A new judgement has been passed by the Honorable Supreme Court about the most recently held immoderate prolong for the trial that is the undue delay now will be a factor for granting bail to those who have been accused for the charges of Narcotics Drugs and Psychotropic Substances Act 1985(NDPS Act), even after the rigorous terms given in the constitution under the section number 37 in the case Mohammad Muslim Hussain V/S State.
According to section number 37 NDPS act, the court is now permissible to grant bail to the person who is accused only when the fact gets believable that there are so rightful and reasonable areas for trusting that he is innocent of not committing such crimes and promises not even to commit such crime in the future when he will be released on the bail.
A jury of justice S Ravindra Bhat and justice Dipankar Dutta uphold that even the laws that have always been stiff and rigid terms for the bail grant are one the thing which is a necessity for the interest of the public at large and even then also the trials are not scheduled and conducted within the time limit, then it would be considered as a great and massive injustice that will be felling on the citizens even it will not be able to measure that amount of injustice.
The court said in its verdict that the unreasonable and too long delay in the process of trial which in comprehended form could be easily said that the failure of providing a citizen with its right to a trial within the stipulated time will amount to granting that particular individuals bail without any much rifts and now this will be applicable under the crimes committed under the NDPA act too.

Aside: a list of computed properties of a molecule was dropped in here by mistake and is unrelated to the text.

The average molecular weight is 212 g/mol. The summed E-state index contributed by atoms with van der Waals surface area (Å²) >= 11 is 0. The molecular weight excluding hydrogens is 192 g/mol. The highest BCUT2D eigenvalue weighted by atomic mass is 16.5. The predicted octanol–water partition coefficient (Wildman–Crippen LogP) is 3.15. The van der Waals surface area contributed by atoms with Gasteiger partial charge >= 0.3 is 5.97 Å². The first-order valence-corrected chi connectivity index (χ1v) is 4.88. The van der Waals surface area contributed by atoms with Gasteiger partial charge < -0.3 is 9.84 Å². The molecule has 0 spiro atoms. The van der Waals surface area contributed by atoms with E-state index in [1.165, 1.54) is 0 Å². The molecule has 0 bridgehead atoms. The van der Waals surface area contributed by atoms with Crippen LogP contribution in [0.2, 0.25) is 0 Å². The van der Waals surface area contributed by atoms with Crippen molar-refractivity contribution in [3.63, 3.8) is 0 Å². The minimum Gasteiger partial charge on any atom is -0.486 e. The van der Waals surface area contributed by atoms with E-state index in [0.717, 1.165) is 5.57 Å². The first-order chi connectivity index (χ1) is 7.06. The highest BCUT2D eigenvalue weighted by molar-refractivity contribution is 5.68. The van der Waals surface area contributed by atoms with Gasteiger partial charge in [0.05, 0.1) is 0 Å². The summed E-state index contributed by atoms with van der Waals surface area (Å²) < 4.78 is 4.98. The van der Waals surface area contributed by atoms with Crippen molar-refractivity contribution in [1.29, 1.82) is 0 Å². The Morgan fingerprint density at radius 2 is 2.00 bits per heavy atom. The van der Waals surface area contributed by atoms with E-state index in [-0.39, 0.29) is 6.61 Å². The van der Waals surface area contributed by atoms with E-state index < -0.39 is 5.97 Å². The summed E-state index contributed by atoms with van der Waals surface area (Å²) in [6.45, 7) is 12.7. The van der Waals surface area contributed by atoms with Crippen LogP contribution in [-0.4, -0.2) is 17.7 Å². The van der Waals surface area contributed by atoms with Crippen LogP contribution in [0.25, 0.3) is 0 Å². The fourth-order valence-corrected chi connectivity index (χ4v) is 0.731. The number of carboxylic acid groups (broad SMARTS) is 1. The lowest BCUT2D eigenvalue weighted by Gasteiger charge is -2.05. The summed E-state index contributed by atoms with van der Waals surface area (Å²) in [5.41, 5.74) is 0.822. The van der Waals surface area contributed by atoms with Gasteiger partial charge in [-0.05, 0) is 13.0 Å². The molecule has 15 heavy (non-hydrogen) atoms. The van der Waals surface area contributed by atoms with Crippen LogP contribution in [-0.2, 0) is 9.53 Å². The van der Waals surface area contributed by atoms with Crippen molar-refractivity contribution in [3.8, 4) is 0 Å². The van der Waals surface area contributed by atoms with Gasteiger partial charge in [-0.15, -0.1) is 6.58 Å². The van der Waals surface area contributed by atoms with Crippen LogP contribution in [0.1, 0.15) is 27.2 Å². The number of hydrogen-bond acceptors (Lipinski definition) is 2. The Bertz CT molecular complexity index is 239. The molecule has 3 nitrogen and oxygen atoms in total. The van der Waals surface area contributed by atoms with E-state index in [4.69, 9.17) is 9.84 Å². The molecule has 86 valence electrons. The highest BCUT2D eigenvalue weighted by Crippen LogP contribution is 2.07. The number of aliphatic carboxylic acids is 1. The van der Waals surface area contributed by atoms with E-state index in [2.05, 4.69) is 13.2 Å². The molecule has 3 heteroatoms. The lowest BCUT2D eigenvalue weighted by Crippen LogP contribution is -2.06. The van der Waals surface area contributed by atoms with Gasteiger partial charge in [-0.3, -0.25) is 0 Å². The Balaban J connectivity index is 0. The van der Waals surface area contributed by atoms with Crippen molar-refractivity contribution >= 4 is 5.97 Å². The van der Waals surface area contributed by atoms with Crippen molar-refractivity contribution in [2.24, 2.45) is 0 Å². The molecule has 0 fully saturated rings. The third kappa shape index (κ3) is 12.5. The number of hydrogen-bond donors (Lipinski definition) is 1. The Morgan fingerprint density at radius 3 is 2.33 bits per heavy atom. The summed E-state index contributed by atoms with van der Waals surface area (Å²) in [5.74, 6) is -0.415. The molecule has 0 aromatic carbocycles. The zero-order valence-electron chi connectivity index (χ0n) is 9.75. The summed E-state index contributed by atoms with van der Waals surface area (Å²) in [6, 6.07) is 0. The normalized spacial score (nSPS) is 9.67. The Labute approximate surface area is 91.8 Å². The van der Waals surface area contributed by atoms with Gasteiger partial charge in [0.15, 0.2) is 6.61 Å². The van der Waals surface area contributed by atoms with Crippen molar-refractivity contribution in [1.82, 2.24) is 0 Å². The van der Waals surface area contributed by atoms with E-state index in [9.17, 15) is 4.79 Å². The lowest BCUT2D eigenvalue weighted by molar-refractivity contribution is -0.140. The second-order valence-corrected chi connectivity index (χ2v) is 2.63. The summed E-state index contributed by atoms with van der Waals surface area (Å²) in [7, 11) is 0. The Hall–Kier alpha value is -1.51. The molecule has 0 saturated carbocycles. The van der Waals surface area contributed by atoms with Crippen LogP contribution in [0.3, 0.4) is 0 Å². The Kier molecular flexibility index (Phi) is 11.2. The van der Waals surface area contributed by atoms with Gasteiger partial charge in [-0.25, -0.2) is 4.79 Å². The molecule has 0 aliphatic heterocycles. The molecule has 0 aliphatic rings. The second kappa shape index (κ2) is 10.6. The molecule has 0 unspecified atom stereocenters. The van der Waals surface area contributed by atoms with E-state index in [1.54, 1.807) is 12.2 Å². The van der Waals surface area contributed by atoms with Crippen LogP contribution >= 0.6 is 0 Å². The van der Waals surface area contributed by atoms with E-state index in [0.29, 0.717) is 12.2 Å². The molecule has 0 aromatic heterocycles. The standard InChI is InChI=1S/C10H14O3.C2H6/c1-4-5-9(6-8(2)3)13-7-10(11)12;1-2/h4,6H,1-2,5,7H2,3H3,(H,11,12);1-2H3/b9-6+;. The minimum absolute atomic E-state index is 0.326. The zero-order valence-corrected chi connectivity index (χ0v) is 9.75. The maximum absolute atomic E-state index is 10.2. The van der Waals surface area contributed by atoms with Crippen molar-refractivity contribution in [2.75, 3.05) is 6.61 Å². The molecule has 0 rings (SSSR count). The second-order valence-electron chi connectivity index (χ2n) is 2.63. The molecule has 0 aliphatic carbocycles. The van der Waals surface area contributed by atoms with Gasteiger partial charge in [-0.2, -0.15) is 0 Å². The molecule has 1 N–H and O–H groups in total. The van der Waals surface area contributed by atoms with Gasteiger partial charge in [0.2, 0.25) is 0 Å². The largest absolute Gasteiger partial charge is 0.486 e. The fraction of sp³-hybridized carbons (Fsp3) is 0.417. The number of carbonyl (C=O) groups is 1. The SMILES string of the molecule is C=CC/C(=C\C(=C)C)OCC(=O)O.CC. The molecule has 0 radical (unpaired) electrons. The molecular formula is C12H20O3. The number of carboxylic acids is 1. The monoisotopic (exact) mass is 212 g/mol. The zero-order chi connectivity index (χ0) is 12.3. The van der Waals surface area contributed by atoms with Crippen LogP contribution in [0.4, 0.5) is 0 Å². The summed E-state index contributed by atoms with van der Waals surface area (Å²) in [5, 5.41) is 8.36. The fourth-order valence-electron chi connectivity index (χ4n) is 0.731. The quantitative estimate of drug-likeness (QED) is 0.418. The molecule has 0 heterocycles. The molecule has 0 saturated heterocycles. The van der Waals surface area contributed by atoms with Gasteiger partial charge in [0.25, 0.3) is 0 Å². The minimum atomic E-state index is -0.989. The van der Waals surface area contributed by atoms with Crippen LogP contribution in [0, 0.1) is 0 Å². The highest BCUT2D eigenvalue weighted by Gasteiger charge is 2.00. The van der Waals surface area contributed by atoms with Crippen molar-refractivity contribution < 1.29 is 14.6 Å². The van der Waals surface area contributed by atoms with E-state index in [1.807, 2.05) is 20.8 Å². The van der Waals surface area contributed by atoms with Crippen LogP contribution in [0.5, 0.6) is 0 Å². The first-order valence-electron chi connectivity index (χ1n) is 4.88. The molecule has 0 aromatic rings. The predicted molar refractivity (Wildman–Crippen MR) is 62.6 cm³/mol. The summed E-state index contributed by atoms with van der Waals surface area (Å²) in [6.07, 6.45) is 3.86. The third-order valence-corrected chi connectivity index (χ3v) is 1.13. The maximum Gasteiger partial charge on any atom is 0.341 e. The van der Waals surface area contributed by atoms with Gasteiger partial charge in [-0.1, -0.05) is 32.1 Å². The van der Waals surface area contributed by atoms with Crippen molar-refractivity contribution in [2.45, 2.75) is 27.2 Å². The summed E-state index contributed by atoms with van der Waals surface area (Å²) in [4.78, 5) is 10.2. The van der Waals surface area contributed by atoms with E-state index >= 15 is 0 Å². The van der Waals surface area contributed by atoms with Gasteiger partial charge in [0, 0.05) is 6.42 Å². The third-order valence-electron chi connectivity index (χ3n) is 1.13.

Whereas section number 37 quoted in the constitution when interpreted merely implies that the court even is in a belief that the very accused person is innocent and promises to not do any such offence in the future will not amount in granting any sort of exceptions like bail; so the only way out possible where unique conditions as enforced under section thirty-seven can be bought under the ambit of the constitution is that when the court is in a firm believe on a very first view on the collected records that the person is innocent.
Thus the bail was granted to the applicant by the court after he had done nothing but yet spent seven years in imprisonment in a case of NDPS and the biggest thing that came to the notice was that the trials were at a snail’s crawling speed.
The case involved the supply and dealings of the ganja and the four citizens who were possessing the ganja somewhat approximately one hundred and eighty kilograms the one who filed for bail was immediately arrested on the statement of confession given to the police by one of those four convicted persons, the man then arrested was of age twenty-three years and was not having even a pinch of the drugs he was accused of possessing, he was convicted under the section number 25,20and 29under the NDPS act.
The district court denied his bail on factors like for the offence he was booked then the harshness of his punishment and the role he was blamed for and even though it was also noted that the accused was not even in any sort of contact with the other who was accused for the similar offence and the witnesses were still to be checked. Before adjourning the day and the case the court also clearly and boldly mentioned the situations of the prisoners in the jail and the conditions of the jail and how badly its overcrowded.